CEO tells WP why the firm is rebranding and what new opportunities lie in the company's future
Robo-advisor WealthBar is rebranding as CI Direct Investing with parent company CI financial increasing their ownership stake from 75 per cent to 100 per cent.
Tea Nicola, founder and CEO of WealthBar, says that in terms of day to day operations nothing will change for their advisors and their clients. While she admits a bit of melancholy saying goodbye to the brand she built, she accepts that this is the logical next stage for her company and looks forward to the new challenges and opportunities she and her team will be taking on as CI Direct Investing. WealthBar will eventually be combined with Virtual Brokers, CI’s discount broker.
“We're currently not making any major changes aside from the rebrand itself,” Nicola says. “We're simply fully focused on supporting our customers, growing with the current demand we're seeing and launching this rebrand.”
Nicola explained that the rebrand fits in a wider strategy on the part of CI financial, unifying their group of companies under a shared banner. She expects that as a unit under the CI name, each of those companies will be better able to benefit one another. As well, Nicola says she doesn’t think the rebrand will derail the recent momentum WealthBar had picked up during March and April of this year. She’s confident that operational continuity, portfolio results, and her team’s hard work will keep the new client numbers growing.
“WealthBar and Virtual Brokers have posted strong growth and these changes will set the stage for future success,” CI CEO Kurt MacAlpine said in a press release. “We believe that professional advice is as critical as ever and our online platforms are important complements to our traditional advisory business.”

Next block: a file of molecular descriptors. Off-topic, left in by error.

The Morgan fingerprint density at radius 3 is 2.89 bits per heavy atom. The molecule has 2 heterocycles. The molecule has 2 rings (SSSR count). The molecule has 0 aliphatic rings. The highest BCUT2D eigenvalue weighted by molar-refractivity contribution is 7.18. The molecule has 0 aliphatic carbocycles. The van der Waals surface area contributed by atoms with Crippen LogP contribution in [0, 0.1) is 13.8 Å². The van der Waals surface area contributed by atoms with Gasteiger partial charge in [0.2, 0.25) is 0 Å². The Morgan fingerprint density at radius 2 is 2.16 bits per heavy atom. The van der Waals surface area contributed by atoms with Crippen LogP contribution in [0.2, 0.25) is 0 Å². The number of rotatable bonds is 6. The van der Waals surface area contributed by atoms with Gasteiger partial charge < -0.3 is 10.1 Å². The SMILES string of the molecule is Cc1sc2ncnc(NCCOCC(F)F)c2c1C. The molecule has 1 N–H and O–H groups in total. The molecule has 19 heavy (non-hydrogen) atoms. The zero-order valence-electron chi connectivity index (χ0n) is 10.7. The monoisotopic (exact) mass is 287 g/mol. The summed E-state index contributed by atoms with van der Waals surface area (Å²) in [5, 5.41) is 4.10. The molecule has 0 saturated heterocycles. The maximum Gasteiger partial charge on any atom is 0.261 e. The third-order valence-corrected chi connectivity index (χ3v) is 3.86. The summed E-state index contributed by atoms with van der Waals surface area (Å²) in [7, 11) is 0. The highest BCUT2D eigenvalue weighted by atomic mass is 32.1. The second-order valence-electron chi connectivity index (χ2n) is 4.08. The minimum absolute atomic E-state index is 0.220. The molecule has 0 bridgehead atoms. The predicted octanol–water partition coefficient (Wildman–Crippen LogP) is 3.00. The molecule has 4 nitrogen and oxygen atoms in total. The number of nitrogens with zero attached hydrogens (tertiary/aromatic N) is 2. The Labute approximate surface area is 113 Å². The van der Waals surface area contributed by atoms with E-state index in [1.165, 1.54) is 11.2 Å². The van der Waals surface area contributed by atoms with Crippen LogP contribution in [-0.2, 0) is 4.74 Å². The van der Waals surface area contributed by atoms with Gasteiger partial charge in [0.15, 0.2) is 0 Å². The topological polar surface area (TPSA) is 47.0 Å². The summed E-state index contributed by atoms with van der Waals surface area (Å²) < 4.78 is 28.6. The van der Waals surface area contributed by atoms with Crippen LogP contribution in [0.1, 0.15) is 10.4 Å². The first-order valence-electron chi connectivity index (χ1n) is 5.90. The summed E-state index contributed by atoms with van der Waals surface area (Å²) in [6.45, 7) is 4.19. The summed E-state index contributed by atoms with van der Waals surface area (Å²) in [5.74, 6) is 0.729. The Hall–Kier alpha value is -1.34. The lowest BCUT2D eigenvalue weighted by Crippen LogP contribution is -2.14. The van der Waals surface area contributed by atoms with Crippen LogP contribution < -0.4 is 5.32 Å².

Nicola says that this may be the first such full acquisition and rebrand of a robo-advisor by an “incumbent” playing in the Canadian financial space. She differentiated this from Purpose investment’s recent acquisition of Wealthsimple for Advisors, noting that Purpose is a younger player than CI and this is retail facing, rather than B2B as the acquisition of Wealthsimpe for Advisors was.
While Nicola accepts the name CI Direct Investing strikes a more institutional tone than WealthBar, but says that the tone and position of a brand is more defined by the work done underneath it than simply a name. Nicola says she and her team are committed to continue working as they had, proving to clients new and old that the same disruptive energy that had won them success as WealthBar will be maintained under the CI Direct Investing banner. She maintains that for her clients and the advisors she’s partnered with, the difference between WealthBar and CI Direct Investing will be little more than “different colours.”
“From a material perspective, nothing is going to change,” Nicola says. “It’s going to be the same old advisor platform, the same old client dashboard. It might be called different, look different, but you're going to have the same portfolio, the same advisors the same level of service offering.”
As an entrepreneur, Nicola is saying goodbye to the WealthBar brand with a touch of melancholy. Nevertheless, she says she’s a logical thinker and that this sort of acquisition and rebrand was in the cards as one of the ideal outcomes when she launched the company. Now she gets to engage with a wider team, and the new challenges that will come.
To give the old brand a send-off, Nicola has dug up some of the old ads from the company’s launch. She and her team will take a walk down memory lane before diving back in under their new name. For Nicola, it’s a chance to reflect on how far she’s come.
“I set certain goals in my early 20s, and I’m now just about achieving them,” Nicola says. “On the personal side there's a level of excitement about that along with a twinge of melancholy for the end of an era… So we’ll have a celebration and pay homage to that era, and move on to the next one because we’re pretty excited about it.”